Brave new world: digital marketplace trading a boon to aviation supply chain

Solutions and services | Apr 05, 2022 | By Satair | 4 min read

The growing tendency to use digital marketplaces to buy and sell aircraft parts is a boon to the aviation supply chain.

Not only have they helped to soften the blow of job losses during the pandemic, but they are better suited to current needs, suiting both buyers in need of short-term solutions and those still feeling the financial pinch.

Overall, the emergence of the digital marketplaces has coincided with a seismic shift in the way that used serviceable material (USM) and surplus aircraft parts are traded. 

Rethinking their strategies

Prior to the pandemic, buyers tended to purchase enough aircraft parts to build an inventory buffer that would be there when needed. 

Likewise, operators and maintenance shops often didn’t bother to offload parts until they had a large enough surplus that could be sold off in bulk – often at bargain prices.

But the industry-wide downturn brought on by COVID-19 made both sides rethink their strategies. Buyers of parts, typically airlines, chose to reduce a lot of their inventory because of their cash flow challenges.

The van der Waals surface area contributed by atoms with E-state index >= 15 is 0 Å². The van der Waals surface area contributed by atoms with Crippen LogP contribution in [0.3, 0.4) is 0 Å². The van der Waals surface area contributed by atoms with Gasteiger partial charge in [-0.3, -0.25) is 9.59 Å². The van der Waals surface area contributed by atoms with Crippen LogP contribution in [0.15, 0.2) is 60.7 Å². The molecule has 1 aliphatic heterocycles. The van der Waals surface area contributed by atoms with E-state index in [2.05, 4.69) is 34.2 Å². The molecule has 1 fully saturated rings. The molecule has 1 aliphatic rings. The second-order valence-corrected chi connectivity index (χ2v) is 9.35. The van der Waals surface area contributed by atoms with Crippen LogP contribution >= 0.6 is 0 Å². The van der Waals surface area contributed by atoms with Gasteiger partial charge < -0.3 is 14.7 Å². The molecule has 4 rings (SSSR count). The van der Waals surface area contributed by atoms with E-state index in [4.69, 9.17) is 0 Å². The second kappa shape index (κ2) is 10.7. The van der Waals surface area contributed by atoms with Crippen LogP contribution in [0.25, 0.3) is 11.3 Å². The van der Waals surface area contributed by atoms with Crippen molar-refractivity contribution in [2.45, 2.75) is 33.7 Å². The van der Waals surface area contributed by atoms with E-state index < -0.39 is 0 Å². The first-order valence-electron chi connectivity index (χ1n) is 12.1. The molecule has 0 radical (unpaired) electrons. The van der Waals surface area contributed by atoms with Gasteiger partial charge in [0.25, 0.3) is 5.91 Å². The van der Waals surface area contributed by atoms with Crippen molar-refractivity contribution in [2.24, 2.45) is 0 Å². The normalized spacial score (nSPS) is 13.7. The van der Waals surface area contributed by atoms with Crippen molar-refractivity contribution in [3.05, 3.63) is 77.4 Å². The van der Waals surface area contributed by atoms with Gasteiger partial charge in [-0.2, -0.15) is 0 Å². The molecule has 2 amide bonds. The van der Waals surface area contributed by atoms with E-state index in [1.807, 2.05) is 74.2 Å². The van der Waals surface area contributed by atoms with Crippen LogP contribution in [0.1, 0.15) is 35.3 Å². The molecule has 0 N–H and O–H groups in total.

The sellers, which are typically original equipment manufacturers (OEMs) and dedicated parts and services providers, started to view their supply chains as a means of offsetting some of their losses.

Benefitting both buyers and sellers 

With their inventories reduced, airlines switched their attention to digital marketplaces to find and buy parts.

Vincent Joséphine, Manager of B2B Customer Success at e-commerce company Mirakl, explains how digital marketplaces offer significant benefits to both buyers and sellers of aviation parts.

"Buyers gain access to an extended range of products and a one-stop shop that offers a seamless end-to-end experience within a curated ecosystem of vetted sellers," he notes. 

"Sellers get access to a larger customer base, enhanced visibility and additional revenue from a new distribution channel."

Book a meeting to learn more about the Satair Marketplace

How digital marketplaces can help aircraft buyers

More open to shopping around

Mirakl's industry-leading software powers the Satair Market, where Satair's own extensive inventory of parts are sold alongside those of approved third-party sellers. 

This wide variety of available parts provides buyers with numerous options, including the condition of the parts they need. 

According to Allan Uldahl Riis, the Director of Commercial Strategic Programmes at Satair, buyer behaviour on that front has changed significantly as a result of the industry crisis.

“Previously, airlines might have only used factory-new parts but now they are more willing to buy a surplus part or even a used part. And they’ve also really opened up their supplier base. Whereas before they may have only bought from one or two preferred suppliers, they’re now open to the idea of using multiple suppliers,” he says.

More likely to negotiate the price

The increased use of the digital marketplaces helped both sides get a more accurate sense of the fair market value of aviation parts.